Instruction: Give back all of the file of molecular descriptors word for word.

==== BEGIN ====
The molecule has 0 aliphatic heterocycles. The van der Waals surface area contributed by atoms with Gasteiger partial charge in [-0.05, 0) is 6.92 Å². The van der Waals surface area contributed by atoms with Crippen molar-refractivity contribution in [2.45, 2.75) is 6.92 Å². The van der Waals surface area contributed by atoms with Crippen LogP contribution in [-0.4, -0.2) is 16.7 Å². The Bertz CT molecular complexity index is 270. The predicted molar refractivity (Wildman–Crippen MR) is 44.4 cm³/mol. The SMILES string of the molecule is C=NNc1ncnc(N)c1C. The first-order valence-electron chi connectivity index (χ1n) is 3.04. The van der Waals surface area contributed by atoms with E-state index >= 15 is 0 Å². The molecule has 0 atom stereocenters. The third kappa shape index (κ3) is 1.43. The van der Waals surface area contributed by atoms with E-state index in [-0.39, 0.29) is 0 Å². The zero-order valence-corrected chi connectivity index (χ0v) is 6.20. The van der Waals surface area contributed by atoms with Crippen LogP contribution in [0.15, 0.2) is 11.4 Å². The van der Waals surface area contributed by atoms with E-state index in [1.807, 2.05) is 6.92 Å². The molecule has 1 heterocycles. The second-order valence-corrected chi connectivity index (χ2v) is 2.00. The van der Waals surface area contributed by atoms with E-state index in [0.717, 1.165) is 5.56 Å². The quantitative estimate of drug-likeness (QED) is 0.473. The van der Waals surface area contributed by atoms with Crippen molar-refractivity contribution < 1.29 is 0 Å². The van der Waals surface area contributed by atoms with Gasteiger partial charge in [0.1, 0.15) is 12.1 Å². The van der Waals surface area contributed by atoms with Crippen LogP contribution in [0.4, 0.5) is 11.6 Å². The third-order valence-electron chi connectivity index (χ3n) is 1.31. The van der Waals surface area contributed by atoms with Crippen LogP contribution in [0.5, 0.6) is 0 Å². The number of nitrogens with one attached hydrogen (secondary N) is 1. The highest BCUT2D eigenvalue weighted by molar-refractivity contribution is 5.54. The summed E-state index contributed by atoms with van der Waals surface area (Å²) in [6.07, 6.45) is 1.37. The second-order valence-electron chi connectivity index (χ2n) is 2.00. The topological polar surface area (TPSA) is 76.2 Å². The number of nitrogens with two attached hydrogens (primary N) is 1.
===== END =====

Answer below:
The molecule has 0 aliphatic heterocycles. The van der Waals surface area contributed by atoms with Gasteiger partial charge in [-0.05, 0) is 6.92 Å². The van der Waals surface area contributed by atoms with Crippen molar-refractivity contribution in [2.45, 2.75) is 6.92 Å². The van der Waals surface area contributed by atoms with Crippen LogP contribution in [-0.4, -0.2) is 16.7 Å². The Bertz CT molecular complexity index is 270. The predicted molar refractivity (Wildman–Crippen MR) is 44.4 cm³/mol. The SMILES string of the molecule is C=NNc1ncnc(N)c1C. The first-order valence-electron chi connectivity index (χ1n) is 3.04. The van der Waals surface area contributed by atoms with E-state index >= 15 is 0 Å². The molecule has 0 atom stereocenters. The third kappa shape index (κ3) is 1.43. The van der Waals surface area contributed by atoms with E-state index in [-0.39, 0.29) is 0 Å². The zero-order valence-corrected chi connectivity index (χ0v) is 6.20. The van der Waals surface area contributed by atoms with Crippen LogP contribution in [0.15, 0.2) is 11.4 Å². The van der Waals surface area contributed by atoms with E-state index in [1.807, 2.05) is 6.92 Å². The molecule has 1 heterocycles. The second-order valence-corrected chi connectivity index (χ2v) is 2.00. The van der Waals surface area contributed by atoms with E-state index in [0.717, 1.165) is 5.56 Å². The quantitative estimate of drug-likeness (QED) is 0.473. The van der Waals surface area contributed by atoms with Crippen molar-refractivity contribution < 1.29 is 0 Å². The van der Waals surface area contributed by atoms with Gasteiger partial charge in [0.1, 0.15) is 12.1 Å². The van der Waals surface area contributed by atoms with Crippen LogP contribution in [0.4, 0.5) is 11.6 Å². The third-order valence-electron chi connectivity index (χ3n) is 1.31. The van der Waals surface area contributed by atoms with Crippen LogP contribution in [0.5, 0.6) is 0 Å². The number of nitrogens with one attached hydrogen (secondary N) is 1. The highest BCUT2D eigenvalue weighted by molar-refractivity contribution is 5.54. The summed E-state index contributed by atoms with van der Waals surface area (Å²) in [6.07, 6.45) is 1.37. The second-order valence-electron chi connectivity index (χ2n) is 2.00. The topological polar surface area (TPSA) is 76.2 Å². The number of nitrogens with two attached hydrogens (primary N) is 1.